The process may seem simple enough: Fire up the grill, throw on the hamburgers and get the kids ready to eat. However, as with any type of cooking, cooking hamburgers on the grill requires that you pay attention to detail and technique if you want to get it right. Follow a few tips to ensure that at your next barbecue, your family enjoys burgers that are plump, juicy and delicious, and not burnt, dry and tasteless.
Cook Hot, Cook Fast
Don’t lose sight of the fact that when you are grilling burgers, you are using direct heat from the grill’s coals or burners; you are not slow-cooking or smoking the burgers. So turn the heat up high -- or get the coals nice and hot -- and cook those burgers as fast as possible. Grilling burgers at high temperatures for short periods of time will cause the outsides of the burgers to develop a nice, light crispiness, which traps in the juiciness. Because precise cooking times will vary based on the size of your burgers, use a meat thermometer to determine when the burgers are done. The USDA notes that the interior of your burgers should reach a minimum temperature of 160 degrees Fahrenheit.
Say No to Squishing
If you are forming the burgers from ground meat instead of buying prepackaged patties, resist the temptation to pack the meat into super-tight, super-flat patties. When you cook such burger patties on the grill, they often come out dry and tough. Regardless of whether your patties are store-bought or home-made, do not squish the patties with a spatula while they are grilling. Squishing will force the juices out of your burgers, which again can result in dryness. If you typically squish your burgers down to eliminate swelling or bloating at the centers of the burgers, here’s an trick that you can use: Before grilling, put small indentations in the centers of the burgers with your thumb.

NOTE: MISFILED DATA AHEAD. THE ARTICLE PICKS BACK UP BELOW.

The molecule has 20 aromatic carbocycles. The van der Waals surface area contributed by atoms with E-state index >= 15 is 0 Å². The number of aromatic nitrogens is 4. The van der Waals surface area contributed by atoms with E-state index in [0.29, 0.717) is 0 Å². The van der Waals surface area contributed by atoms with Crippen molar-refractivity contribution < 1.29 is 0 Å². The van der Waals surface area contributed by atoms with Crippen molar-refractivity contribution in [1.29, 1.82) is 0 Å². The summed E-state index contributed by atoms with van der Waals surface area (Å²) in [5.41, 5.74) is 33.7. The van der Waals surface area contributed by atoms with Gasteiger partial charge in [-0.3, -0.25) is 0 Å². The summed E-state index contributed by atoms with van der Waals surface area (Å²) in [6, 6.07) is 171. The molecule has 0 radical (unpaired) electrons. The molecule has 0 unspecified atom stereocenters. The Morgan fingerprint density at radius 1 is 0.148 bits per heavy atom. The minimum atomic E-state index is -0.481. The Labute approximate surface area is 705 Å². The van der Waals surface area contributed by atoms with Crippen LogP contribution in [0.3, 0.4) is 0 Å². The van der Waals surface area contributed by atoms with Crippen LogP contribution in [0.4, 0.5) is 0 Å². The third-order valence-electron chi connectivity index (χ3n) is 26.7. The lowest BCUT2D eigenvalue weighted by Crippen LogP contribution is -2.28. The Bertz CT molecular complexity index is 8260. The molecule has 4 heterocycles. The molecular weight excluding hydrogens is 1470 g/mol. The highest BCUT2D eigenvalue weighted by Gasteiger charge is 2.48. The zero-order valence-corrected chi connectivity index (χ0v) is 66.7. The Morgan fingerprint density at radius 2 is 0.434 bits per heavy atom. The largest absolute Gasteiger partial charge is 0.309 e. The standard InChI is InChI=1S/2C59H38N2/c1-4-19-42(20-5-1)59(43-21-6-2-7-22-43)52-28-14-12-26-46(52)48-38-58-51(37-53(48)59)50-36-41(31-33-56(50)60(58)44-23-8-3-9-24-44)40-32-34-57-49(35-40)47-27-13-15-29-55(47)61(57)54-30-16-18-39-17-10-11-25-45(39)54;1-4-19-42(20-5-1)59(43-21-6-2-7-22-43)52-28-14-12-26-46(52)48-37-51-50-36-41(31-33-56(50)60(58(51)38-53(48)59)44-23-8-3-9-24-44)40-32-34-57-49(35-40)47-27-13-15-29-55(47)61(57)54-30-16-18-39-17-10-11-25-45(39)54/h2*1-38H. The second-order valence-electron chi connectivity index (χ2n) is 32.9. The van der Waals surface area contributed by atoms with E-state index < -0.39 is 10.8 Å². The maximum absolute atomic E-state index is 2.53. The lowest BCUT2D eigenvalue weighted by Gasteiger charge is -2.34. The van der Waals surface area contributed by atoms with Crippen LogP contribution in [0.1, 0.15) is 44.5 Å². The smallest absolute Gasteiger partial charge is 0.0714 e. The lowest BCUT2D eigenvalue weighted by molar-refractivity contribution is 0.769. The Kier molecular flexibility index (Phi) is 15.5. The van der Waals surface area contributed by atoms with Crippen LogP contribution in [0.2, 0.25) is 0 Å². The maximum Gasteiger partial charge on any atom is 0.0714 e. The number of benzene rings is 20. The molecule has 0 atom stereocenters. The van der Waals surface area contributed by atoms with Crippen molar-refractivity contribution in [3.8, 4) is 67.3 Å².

Don’t be flip-happy at the grill. Grilling a burger to perfection requires just a single flip. You will know when it is time to flip when juices begin to bleed from the tops of the burgers. The appearance of these juices indicates that heat is penetrating through to the center of the burgers, which forces juices upward. Any additional flipping after the first flip will allow more juices to seep out and burn off, increasing dryness. If tending to your kids in the yard caused you to grill the patties a bit longer than desired, pile on the condiments, such as mustard, ketchup and ranch dressing.
Celebrity chef Bobby Flay notes that when choosing burgers for the grill, the more fat the better. This is because fat carries both moisture and flavor, which are essential ingredients for producing delicious burgers. For best results, choose ground beef -- or pre-formed patties -- that contain 80 percent lean beef and 20 percent fat.
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Erik Devaney is a writing professional specializing in health and science topics. His work has been featured on various websites. Devaney attended McGill University, where he earned a Bachelor of Arts in humanistic studies.
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